Penguins notebook: Orpik skates, but no word about return

December 13, 2013 11:43 PM
By Dave Molinari / Pittsburgh Post-Gazette

Penguins defenseman Brooks Orpik got back on the ice Friday for the first time since sustaining a concussion from an attack by Boston enforcer Shawn Thornton in a 3-2 Bruins victory a week ago at TD Garden.

That, however, doesn't necessarily mean he will be back in the lineup anytime soon.

Orpik "did have a light exercise on the ice in an environment he's used to as part of his protocol," Penguins coach Dan Bylsma said. "He still is symptomatic at this point in time, with his concussion. The light skate was due to the protocol to stay active."

He added that Orpik's on-ice session "is to keep him active, not an indication of progression" and pointed out that, while Orpik routinely plays through injuries that "have been pretty substantial," that isn't an option in this instance.

"He's a tough guy," Bylsma said. "He's a tough customer. He has a high tolerance for pain but [with] a concussion, you're not really dealing with pain. You're dealing with symptoms, and those types of things."

Those symptoms, Bylsma added, continue to be monitored and evaluated by medical professionals.

Still, Penguins center Sidney Crosby, who knows a bit about dealing with concussions, said it's "a nice first step" to have Orpik back on skates.

"When you're sitting around and not doing anything, it's nice to get back out there," Crosby said. "Even if it's not a lot, just getting back with your team; hopefully, that's a good sign."

The short-term outlook is considerably clearer for two other injured regulars, defenseman Rob Scuderi and winger Tanner Glass. Both skated with and after Orpik Friday, although they did not participate in the game-day skate in advance of the Penguins game against New Jersey.

"Hopefully, within the next three to five days [they'll be] back to practice with the team," Bylsma said.

Devils enforcer weighs in

New Jersey winger Cam Janssen entered the game Friday night with 14 career points and 764 penalty minutes in 329 NHL appearances.

All of which provides some context for his rather interesting perspective on the Thornton-Orpik incident, and Orpik's refusal to fight Thornton earlier in that game.

"Orpik, he's a great player," Janssen said. "I do respect him a lot. He's a hell of a hockey player. He hits guys, he catches guy with their head down. He hurts guys because he's powerful in his hits.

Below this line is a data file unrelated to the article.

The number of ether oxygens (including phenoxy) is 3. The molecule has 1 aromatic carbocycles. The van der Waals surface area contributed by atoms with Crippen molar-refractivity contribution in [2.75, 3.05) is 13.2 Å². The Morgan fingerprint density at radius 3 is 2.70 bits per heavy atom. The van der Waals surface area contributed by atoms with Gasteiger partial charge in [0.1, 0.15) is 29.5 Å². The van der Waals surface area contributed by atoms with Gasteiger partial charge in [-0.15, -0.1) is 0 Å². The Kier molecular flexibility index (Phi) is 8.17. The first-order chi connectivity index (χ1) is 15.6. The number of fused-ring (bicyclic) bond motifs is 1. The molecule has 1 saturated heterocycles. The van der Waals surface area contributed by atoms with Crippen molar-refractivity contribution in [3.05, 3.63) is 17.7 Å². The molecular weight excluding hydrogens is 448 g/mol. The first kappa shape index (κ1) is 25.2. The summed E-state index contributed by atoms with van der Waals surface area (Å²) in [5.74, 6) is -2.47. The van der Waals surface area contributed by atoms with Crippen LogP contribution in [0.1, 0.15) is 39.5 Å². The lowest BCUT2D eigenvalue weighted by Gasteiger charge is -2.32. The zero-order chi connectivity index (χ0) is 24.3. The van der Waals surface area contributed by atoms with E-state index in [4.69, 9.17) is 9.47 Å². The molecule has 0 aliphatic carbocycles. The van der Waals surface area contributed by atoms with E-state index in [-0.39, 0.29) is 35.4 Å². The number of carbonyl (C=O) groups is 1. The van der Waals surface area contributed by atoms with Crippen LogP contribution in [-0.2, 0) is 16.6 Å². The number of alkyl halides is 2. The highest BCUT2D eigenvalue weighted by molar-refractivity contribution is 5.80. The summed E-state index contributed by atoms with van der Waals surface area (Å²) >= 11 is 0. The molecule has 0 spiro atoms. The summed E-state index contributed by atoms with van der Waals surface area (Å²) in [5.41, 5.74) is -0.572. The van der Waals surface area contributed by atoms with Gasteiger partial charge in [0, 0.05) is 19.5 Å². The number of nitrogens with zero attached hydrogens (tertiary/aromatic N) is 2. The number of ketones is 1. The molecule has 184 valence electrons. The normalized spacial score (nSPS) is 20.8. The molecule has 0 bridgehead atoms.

"I do the same thing. But you do that, you crush guys like that, you're going to have to step up and stick up for yourself once in a while. Because if you don't do that, then the other team feels like they haven't had their justice yet. Then the game becomes a donnybrook.

"You don't fight Thornton, Thornton calls you out, he's calling you out in front of everybody, and you don't fight, then it's not over. Then, we've got to get our justice. We've got to get our justice and then something happens and, boom, that happens. All of a sudden, he's hurt.

"If Orpik would [fight], once in a while -- once in a while -- you don't have to trade punches, you don't have to stand in there and go toe-to-toe. If Orpik just would have dropped his gloves and grabbed on -- he's a strong guy --grabbed on, held off Thornton, maybe took a couple [punches], and threw him down or whatever the case it, then it's over."

Injuries piling up

The Penguins have lost 153 man-games to injury this season.

No fewer than 43 of those have involved their top four defensemen -- Orpik, Scuderi, Paul Martin and Kris Letang.

Even so, the Penguins entered the game against New Jersey with a firm grip on first place in the Metropolitan Division and the NHL's fourth-best goals-allowed average ( 2.22).

"Guys had to step up there," Bylsma said. "Our team has the luxury of being very deep at defense."

Consequently, NHL-caliber defensemen such as Robert Bortuzzo and Deryk Engelland occasionally have been unable to hold down a spot in the lineup.

"I think you had a capable guy who's not playing, who's sitting in the stands," Bylsma said. "They're not second-class citizens moving into a situation [when someone is injured]."

Thornton ruling today

Boston Bruins winger Shawn Thornton had an in-person hearing Friday with the NHL's department of player safety related to his actions in a game a week ago that left Penguins defenseman Brooks Orpik with a concussion. According to that league department's Twitter account, the length of Thornton's suspension will be announced today.